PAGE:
Black & White House by AGi architects


Black and White House by AGi architects

Photographer Nelson Garrido has sent us his photographs of this building by AGi architects of Spain and Kuwait, comprising three homes clad in white stucco and three homes in black stone. 

Black and White House by AGi architects

Called Black & White House, the project in Kuwait uses the two tones to differentiate between the six properties on three plots.

Black and White House by AGi architects

Residences are separated by terraces in between and pools on the ground floor.

Black and White House by AGi architects

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Black and White House by AGi architects

The information that follows is from the architects:

These six houses on three adjacent plots should be noticed for their bold black and white facade with far from being a decorative element reveals the very nature of this project.

Black and White House by AGi architects

Not a solid block but a labyrinth of outer spaces communicated with the dark stone cladding ribbon flowing from one to the other in 3 directions and provide natural light and cross ventilation in the houses at different levels.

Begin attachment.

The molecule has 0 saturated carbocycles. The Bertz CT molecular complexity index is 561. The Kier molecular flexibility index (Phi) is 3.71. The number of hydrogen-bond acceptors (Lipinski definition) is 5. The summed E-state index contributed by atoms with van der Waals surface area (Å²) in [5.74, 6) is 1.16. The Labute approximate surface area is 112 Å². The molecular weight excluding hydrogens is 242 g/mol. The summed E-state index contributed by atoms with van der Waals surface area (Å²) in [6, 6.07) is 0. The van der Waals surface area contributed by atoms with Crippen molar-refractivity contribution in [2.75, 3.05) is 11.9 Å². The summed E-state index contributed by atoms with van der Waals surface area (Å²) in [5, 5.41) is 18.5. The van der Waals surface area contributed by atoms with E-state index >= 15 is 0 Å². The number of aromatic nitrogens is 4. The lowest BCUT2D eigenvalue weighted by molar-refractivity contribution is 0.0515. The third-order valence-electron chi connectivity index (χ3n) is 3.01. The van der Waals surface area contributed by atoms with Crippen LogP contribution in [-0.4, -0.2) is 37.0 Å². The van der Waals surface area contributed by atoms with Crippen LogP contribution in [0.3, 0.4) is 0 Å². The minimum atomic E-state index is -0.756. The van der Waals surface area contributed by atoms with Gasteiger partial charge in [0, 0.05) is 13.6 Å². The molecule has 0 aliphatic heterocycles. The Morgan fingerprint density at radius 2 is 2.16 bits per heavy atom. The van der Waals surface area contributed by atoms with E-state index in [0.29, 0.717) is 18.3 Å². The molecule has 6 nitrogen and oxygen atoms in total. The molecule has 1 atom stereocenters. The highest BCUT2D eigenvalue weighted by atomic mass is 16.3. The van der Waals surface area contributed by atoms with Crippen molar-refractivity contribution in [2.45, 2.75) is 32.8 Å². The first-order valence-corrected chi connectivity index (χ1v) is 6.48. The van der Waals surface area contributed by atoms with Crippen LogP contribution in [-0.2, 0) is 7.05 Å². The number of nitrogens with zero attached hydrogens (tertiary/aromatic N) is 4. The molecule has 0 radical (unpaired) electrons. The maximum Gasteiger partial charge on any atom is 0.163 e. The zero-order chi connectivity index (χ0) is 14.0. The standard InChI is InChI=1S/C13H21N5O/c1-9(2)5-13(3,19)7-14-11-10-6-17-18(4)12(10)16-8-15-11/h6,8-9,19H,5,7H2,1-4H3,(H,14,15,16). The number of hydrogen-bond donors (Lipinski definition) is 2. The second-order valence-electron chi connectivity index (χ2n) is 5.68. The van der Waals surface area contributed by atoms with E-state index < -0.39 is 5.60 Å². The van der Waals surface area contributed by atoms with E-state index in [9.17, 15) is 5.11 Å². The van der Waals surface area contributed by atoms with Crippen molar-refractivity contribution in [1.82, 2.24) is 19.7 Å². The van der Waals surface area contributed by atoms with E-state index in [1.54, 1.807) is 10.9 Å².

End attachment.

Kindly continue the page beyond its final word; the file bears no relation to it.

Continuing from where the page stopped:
Black and White House by AGi architects

Located on a main highway in Kuwait, the houses differentiate themselves from their surroundings by their stark façade design.

Black and White House by AGi architects

With two contrasting colours, the façade is designed to define the individual houses, while achieving unity amongst all six.

Black and White House by AGi architects

White stucco material is used as the base for all the houses, while dark grey bands of stone turn corners, go indoors, and climb up and down, creating flow and continuity throughout the project.

Black and White House by AGi architects

Each of the three adjacent plots divides to accommodate two houses: the front, facing the inner neighbourhood street and the back, facing the 5th Ring Road highway. Services shafts and exterior light wells separate the 2 houses on each plot.

Black and White House by AGi architects

The front villas are introverted courtyard houses. Large windows of the main spaces overlook this courtyard that create dramatic light and shadow contrasts, while smaller strip windows face the street. Various outdoor spaces are located at different levels to provide ample light into the adjacent spaces, in addition to creating outdoor terraces and a pool area on the first floor.

Black and White House by AGi architects

The back villas overlook a garden facing the highway. Volumetric spaces and dramatic light wells drive the visitors into the main entrance of the house, and lead them onto the garden, which not only extends the space to the landscape through large windows, but also acts as a buffer between the houses and the busy road.

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The landscape separates the houses from each other through different levels that ultimately create privacy and independence from each other.